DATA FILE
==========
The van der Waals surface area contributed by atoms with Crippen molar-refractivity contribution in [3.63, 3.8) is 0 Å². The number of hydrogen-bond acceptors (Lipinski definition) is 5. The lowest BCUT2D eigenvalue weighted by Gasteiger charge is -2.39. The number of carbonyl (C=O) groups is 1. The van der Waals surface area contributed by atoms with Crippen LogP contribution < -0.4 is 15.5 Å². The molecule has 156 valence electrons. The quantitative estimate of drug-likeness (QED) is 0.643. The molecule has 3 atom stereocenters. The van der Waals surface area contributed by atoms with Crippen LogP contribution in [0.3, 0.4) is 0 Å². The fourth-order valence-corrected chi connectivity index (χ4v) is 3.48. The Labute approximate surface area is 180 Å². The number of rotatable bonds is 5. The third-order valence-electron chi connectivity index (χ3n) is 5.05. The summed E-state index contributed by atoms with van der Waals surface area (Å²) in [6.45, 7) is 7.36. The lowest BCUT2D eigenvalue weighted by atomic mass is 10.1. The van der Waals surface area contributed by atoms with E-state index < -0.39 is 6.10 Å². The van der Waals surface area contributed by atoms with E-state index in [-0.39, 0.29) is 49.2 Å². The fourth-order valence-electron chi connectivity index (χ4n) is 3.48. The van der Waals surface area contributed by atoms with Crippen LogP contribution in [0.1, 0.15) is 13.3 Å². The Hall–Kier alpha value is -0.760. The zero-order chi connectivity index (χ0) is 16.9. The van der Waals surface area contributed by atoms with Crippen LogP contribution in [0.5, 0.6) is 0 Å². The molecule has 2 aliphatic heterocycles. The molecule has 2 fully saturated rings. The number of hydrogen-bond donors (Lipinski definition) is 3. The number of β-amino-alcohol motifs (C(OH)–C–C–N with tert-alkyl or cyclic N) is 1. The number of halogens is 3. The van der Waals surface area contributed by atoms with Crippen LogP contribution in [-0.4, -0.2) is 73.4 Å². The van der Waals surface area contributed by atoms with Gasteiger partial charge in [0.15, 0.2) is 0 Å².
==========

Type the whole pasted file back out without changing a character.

The van der Waals surface area contributed by atoms with Crippen molar-refractivity contribution in [3.63, 3.8) is 0 Å². The number of hydrogen-bond acceptors (Lipinski definition) is 5. The lowest BCUT2D eigenvalue weighted by Gasteiger charge is -2.39. The number of carbonyl (C=O) groups is 1. The van der Waals surface area contributed by atoms with Crippen LogP contribution < -0.4 is 15.5 Å². The molecule has 156 valence electrons. The quantitative estimate of drug-likeness (QED) is 0.643. The molecule has 3 atom stereocenters. The van der Waals surface area contributed by atoms with Crippen LogP contribution in [0.3, 0.4) is 0 Å². The fourth-order valence-corrected chi connectivity index (χ4v) is 3.48. The Labute approximate surface area is 180 Å². The number of rotatable bonds is 5. The third-order valence-electron chi connectivity index (χ3n) is 5.05. The summed E-state index contributed by atoms with van der Waals surface area (Å²) in [6.45, 7) is 7.36. The lowest BCUT2D eigenvalue weighted by atomic mass is 10.1. The van der Waals surface area contributed by atoms with E-state index < -0.39 is 6.10 Å². The van der Waals surface area contributed by atoms with E-state index in [-0.39, 0.29) is 49.2 Å². The fourth-order valence-electron chi connectivity index (χ4n) is 3.48. The van der Waals surface area contributed by atoms with Crippen LogP contribution in [0.1, 0.15) is 13.3 Å². The Hall–Kier alpha value is -0.760. The zero-order chi connectivity index (χ0) is 16.9. The van der Waals surface area contributed by atoms with Crippen LogP contribution in [0.5, 0.6) is 0 Å². The molecule has 2 aliphatic heterocycles. The molecule has 2 fully saturated rings. The number of hydrogen-bond donors (Lipinski definition) is 3. The number of β-amino-alcohol motifs (C(OH)–C–C–N with tert-alkyl or cyclic N) is 1. The number of halogens is 3. The van der Waals surface area contributed by atoms with Crippen LogP contribution in [-0.4, -0.2) is 73.4 Å². The van der Waals surface area contributed by atoms with Gasteiger partial charge in [0.15, 0.2) is 0 Å².